44. ,I hope someone can help me.I am trying to help my girlfriend figure out everything she needs to apply for a tourist visa.Right now she is a student,but she will get a job later this month.I want to be pay for all her expenses.We are trying to get her a visa for October,but we know it is difficult to get one and with me wanting to pay for everything will that be a big problem?She wants stay here and get married but her parents will stay in China.What all does she need in order to have better chances to get the visa,and how early should she apply?With her being a student how much money will they expect her to have and at the interview if they ask her reason for coming should she tell them to see her boyfriend,or should she just tell them her friend?Why must all of it be so confusing?It was no problem at all to get a Chinese visa.Thanks for any help i can get

  45. I hate when really uneducated Americans bash America. Don’t you twerps realize that it makes you look really weak to Chinese if you badmouth your own country?

    Your value as a foreigner is that you have a different and unique perspective. I disagree with a previous poster that you’re a Chinese person pretending to be an American because I’ve met idiots like these before.

    So ok we get it, you like your chinese girlfriend and the attention you get as a foreigner. That attention is based on the fact that you come from a good and respectable country and because you’re different.

    While there is a lot to like about China you don’t need to choose sides.

    I’m glad you like China and if you plan to stay in China forever I hope you alert the embassy so that they can grant a chinese person a visa so they can visit your country.

  46. 90% of everything said on this site is bs, for one going into china as a american is extremely simple, it takes only 24 hours to get the visa, n whatever you pay for the plane ticket is your’ own deal. Getting into he U.S. is no harder, this sounds like the whining ex gang members spew out at the dmv or trying to vote. If you are a chinese citizen in good standing , no criminal record, follow the rules, be punctual and on time to all meetings etc., it’s not difficult to get in either. None of it should be a surprise whatsoever , you can kinda you know, read the rules and instructions on the procedure before hand.

  47. Hmm, so if an American person actually feels that the process is silly, they’re not supposed to say so to a Chinese person? For what possible reason? Life isn’t, like, the military or something, where everybody has to obsessively respect authority and pretend that mistakes are never made. Also, using racial discrimination when deciding what you’re going to say to a certain audience is frankly pointless and dumb.

  48. hi,

    respactable friends, may i have your help if you know in shanghai is there any agent who can help to make proccess for usa visa?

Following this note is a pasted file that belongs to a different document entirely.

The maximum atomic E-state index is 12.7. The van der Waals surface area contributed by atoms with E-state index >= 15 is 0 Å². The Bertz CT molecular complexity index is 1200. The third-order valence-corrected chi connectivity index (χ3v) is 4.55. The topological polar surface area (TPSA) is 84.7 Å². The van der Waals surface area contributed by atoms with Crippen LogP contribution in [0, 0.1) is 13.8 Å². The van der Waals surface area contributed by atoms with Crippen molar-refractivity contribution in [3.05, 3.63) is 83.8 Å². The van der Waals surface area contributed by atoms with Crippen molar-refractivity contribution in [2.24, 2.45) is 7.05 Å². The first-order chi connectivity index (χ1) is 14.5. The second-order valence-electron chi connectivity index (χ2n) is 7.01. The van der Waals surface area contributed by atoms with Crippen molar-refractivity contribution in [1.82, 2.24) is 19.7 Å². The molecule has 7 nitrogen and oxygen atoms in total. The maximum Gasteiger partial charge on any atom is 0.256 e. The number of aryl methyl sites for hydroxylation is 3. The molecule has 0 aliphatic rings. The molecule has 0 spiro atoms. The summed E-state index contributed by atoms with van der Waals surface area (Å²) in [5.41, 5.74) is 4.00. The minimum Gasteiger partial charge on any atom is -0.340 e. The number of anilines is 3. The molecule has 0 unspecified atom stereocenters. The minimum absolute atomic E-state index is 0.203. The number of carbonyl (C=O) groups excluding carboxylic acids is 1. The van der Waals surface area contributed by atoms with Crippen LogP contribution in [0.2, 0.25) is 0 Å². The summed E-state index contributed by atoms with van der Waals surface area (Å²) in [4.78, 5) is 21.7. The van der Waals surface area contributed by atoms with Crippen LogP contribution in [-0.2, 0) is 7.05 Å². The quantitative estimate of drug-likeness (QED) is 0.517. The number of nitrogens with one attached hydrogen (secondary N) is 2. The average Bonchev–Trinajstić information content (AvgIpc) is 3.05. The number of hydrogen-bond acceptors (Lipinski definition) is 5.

49. Hi,

    I know guys this is totally out of nothing..I seem to be lost.. I dont know where should I start from and how should I begin with the process…of the US visa….

    I am a Dental masters student(international) in the Huazhong university of science and technology-Wuhan,in my first year.I want to visit my first cousin in October 2011(this year) who is in Chicago.Can you guys suggest me the better place for US visa application? and the documents required.I live and study in Wuhan…

  50. China has 1.3 billion people and the USA is the most developed country in the world – of course all Chinese want to go there, and when they get there, a lot of them disappear and stay for good. We have the same problem in the UK. As for American Consulate procedures, I once had to get a visa for China in Dublin. I have never met ruder, more ignorant staff anywhere in my life. They’re so unpopular here that the Chinese embassy doesn’t even have a sign outside. Quit whinging.

  51. I live in Ningbo & someone told me that there is one agent have office in Ningbo to apply or to get the appointment fixed in Shanghai for interview, could anybody can help me to give his contact number & address.

    This agent is appointed by US consulate of Shanghai.

    Thanks in advance.

  52. MY GIRL FREND WANTS TO GET A VISA TO COME TO THE US HOW CAN I KNOW THE COMPANY SHE/WE HIRE IS NOT A SCAM

  53. I am a Bangladeshi national living in China since three months. Can I apply for B1 VISA to attend a conference in USA? However I have one year residence permit in China.

  54. I met a female on Plenty Of Fish who is a Fillipine citizen who lives in China. She wanted to come to visit me for 6 months to a year so I sent money to a travel agent to help her get her Visa and travel arrangements. She started the process and told me that she needed $8,040 USD to be allowed to get her Visa. She then said she would give it back to me when she got to America. This made no sense to me and I told her “why”. Is the rules of the Chinese goverment so or is this a scam in the making?
    Thank you
    Allan

  55. I am 100% sure that it is a scam. That is the mostly used method on online dating site. Don’t send any money and stop talking with her (maybe a man behind the scene)

  56. You are aware that it is the Chinese government that’s denying your EXIT from China, and not the U.S. that is denying your entrance. Yes?

  57. I went through getting my wife and her daughter to the US from Chengdu, Sichuan. Dealing with the US consulate and application process was unbelievably annoying. The consulate was disrespectful and slow beyond belief. I have traveled extensively in Europe and other parts of Asia.
    There are about 60 US visa types. Student and work visas are easiest to acquire. Fiance visas usually take about 7 months for approval. Spousal visas take about 9 months. My advice to anyone considering a spousal or fiance visa is employ a lawyer.
    For US citizens going to China, visas are quite easy. I use A Briggs passport service in Washington, D.C. They can get US citizens a China 90 day visa in as little as 48 hours. I usually get a mainland visa at the train station in Hong Kong, which takes about 24 hours.
    Good luck to anyone trying to obtain a US visa, my experience indicated the US consular officials should have pursued a career in food service or sanitation.

  58. Hi … I am a student in china and by nationality em Pakistani .. I want to apply for USA visa to visit my friends there .. Kindly I need a bit help … I just want to know the Visa application center’s Number where I can contact and ask for their requirements ….. means what documents and about fee and all stuff .
    Please do help me … I’ll be thankful …